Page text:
Saturday, 25 August 2012

Planting on banks and steep slopes: Part 2

Recently I wrote about the Road Bank: today it's the story of the Grand Bank, on the other side of the lake.

This bank is not quite as steep as the Road Bank, and as it is south-facing and in full view of the house, it definitely gets the most attention.

Last winter, the client took the plunge and had a couple of sycamores removed by the tree surgeon. This was quite an operation, not least because first of all, they had to get planning permission from the Council. After submitting the application, and waiting for several weeks, a nice man turned up unannounced with a map and a letter, and asked us to point out the trees concerned. He confirmed that they were indeed common old Sycamore (Acer pseudoplatanus) and there was no problem with us removing them.

Resisting the urge to say sarcastically "Thenk yew SOOO much", we waved goodbye to the council, the client gave the tree surgeon the go-ahead, and next time I arrived for work, wow! Daylight!

It's a bit of a truism that you have no idea how much light a tree steals from your garden, until you have it chopped back or, as in this case, removed entirely.

Suddenly there was a massive area of bare bank, the grass was visibly growing in the newly-arrived light, and all the garden paths had mysteriously gained a lush deep covering of new wood-chips....

Stage Two of the operation was for Alan The Handyman to do the terracing: the rest of the Grand Bank is substantially terraced with half-round logs, and the plan was to continue this across the newly exposed section.

Stage Three would be planting it up: we decided to install a few key shrubs to "match" those in the adjacent bank, to plant out a selection of new herbaceous items, plus a couple of roses, then to gradually fill in with cuttings and segments of the original planting, so that in a year or two's time, there wouldn't be a visible distinction between the old and the new.

Stage Two-B, which mustn't be forgotten, is to send the gardener (me) up the terraces to dig them over, as they had been severely compacted by Alan the Handyman and Roy the Helper and their big boots. Luckily for me, the boys, as part of their job, had barrowed up loads and loads of our home-made compost to fill up the new terraces. Not quite so luckily, they then stomped all over them, so I had an interesting hour working my way backwards along each terrace, forking the soil loose without flicking it over the edge, and without a single careless mis-step, which would have sent me tumbling a considerable distance to the ground.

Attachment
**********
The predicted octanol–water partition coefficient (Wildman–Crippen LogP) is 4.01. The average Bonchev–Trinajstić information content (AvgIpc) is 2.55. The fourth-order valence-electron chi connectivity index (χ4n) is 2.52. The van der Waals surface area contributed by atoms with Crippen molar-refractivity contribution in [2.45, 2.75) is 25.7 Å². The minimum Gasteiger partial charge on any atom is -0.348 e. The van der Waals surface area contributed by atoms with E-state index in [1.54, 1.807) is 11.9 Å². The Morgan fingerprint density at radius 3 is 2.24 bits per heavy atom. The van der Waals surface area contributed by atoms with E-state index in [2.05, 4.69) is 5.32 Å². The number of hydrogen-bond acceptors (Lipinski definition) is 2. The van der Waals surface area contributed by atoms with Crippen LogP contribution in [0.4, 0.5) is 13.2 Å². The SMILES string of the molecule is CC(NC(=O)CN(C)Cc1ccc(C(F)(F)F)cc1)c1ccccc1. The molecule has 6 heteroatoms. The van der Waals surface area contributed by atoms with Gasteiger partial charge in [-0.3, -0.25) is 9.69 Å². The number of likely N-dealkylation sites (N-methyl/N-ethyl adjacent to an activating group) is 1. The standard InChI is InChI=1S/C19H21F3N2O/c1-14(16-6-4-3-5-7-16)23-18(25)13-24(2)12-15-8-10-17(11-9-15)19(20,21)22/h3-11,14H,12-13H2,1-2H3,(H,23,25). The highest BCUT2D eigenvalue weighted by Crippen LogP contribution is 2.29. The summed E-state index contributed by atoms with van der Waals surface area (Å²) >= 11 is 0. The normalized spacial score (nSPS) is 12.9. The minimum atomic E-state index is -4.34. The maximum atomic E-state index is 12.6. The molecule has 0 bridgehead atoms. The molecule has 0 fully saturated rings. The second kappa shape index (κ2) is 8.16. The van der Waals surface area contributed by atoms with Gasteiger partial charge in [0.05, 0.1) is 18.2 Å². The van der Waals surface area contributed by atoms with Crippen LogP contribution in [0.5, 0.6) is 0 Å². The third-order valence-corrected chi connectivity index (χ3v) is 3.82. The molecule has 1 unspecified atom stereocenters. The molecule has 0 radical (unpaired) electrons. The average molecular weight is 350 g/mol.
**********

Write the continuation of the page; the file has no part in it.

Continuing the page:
Here we are, then, on the morning of Stage Three: the impressive terracing is in place, the soil has been enriched with compost, well trodden in, then forked loose,   and a couple of hundred pounds' worth of plants are sitting on the grass, roughly in order, ready for planting.

And here we are an hour later, all plants in position: but wait, where have they gone?

Oh, there they are, they have disappeared in the sheer size of this new area.

Four terraces up, by the way, you can see one of the mighty stumps, then there are two more on the top terrace, top left hand of the picture.

Getting the stumps out would have been extremely expensive, so at my suggestion, we left them there so that their roots would continue to support the bank - can you imagine the damage if we had tried to remove them? -  and our plan is to apply glyphosate to the new growth repeatedly over the summer.

(The client thinks that I am going to leave the ivy in place, but I am fully intending to glyphosate the ivy as well, mwah hah haaaahh)

This all occurred three or four weeks ago, and the new planting is settling down well. I asked the client to water in the first week, but it has rained pretty much every other day ever since planting, so irrigation has not been necessary.

I have been up the terraces every week to weed, and to check on the new plants: and to apply glyphosate to the new sycamore leaves, and the old ivy leaves. All is going well so far, and in the next couple of weeks I will be lifting and splitting some of the old planting, and transferring segments into this area.

If anyone out there has worked on a more impressive piece of terracing, I'd be interested to hear about it!


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  1. I am embarking on a similar project in Wales but it won't stop raining. your idea of the half logs is brilliant but I intend getting junipers and rounded confiners dwarf etc because I started this garden 40 years ago on the side of a hillside mini mountain and I will be 80 in Dec. you have along way to go.I don't know whether it is keeping me alive or killing me. will send photos if I make it!

    1. Wow, I would love to have a garden that I've been working in for 40 years, it must look amazing... do please send photos (of COURSE you will make it!) in due course, to the email address at the top of the page: I'd be very interested to see your Welsh water-collecting terraces.


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